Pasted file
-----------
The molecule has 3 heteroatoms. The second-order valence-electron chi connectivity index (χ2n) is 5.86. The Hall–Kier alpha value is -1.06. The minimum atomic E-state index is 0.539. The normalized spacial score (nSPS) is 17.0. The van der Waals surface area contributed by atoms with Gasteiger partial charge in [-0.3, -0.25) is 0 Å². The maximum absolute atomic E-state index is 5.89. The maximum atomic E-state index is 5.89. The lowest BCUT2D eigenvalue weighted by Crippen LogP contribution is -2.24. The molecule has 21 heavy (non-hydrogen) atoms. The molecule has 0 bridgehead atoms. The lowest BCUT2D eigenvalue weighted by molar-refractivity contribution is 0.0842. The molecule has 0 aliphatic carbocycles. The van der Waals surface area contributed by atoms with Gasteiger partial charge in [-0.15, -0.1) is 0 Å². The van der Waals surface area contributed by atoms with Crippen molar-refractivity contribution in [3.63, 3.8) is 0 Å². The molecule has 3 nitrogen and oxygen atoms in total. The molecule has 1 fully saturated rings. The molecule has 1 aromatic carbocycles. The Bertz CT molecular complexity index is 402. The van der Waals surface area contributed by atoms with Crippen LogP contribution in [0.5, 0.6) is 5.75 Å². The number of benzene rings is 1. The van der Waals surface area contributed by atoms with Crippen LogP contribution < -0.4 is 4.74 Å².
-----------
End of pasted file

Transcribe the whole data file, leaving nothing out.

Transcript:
The molecule has 3 heteroatoms. The second-order valence-electron chi connectivity index (χ2n) is 5.86. The Hall–Kier alpha value is -1.06. The minimum atomic E-state index is 0.539. The normalized spacial score (nSPS) is 17.0. The van der Waals surface area contributed by atoms with Gasteiger partial charge in [-0.3, -0.25) is 0 Å². The maximum absolute atomic E-state index is 5.89. The maximum atomic E-state index is 5.89. The lowest BCUT2D eigenvalue weighted by Crippen LogP contribution is -2.24. The molecule has 21 heavy (non-hydrogen) atoms. The molecule has 0 bridgehead atoms. The lowest BCUT2D eigenvalue weighted by molar-refractivity contribution is 0.0842. The molecule has 0 aliphatic carbocycles. The van der Waals surface area contributed by atoms with Gasteiger partial charge in [-0.15, -0.1) is 0 Å². The van der Waals surface area contributed by atoms with Crippen molar-refractivity contribution in [3.63, 3.8) is 0 Å². The molecule has 3 nitrogen and oxygen atoms in total. The molecule has 1 fully saturated rings. The molecule has 1 aromatic carbocycles. The Bertz CT molecular complexity index is 402. The van der Waals surface area contributed by atoms with Crippen LogP contribution in [0.5, 0.6) is 5.75 Å². The number of benzene rings is 1. The van der Waals surface area contributed by atoms with Crippen LogP contribution < -0.4 is 4.74 Å².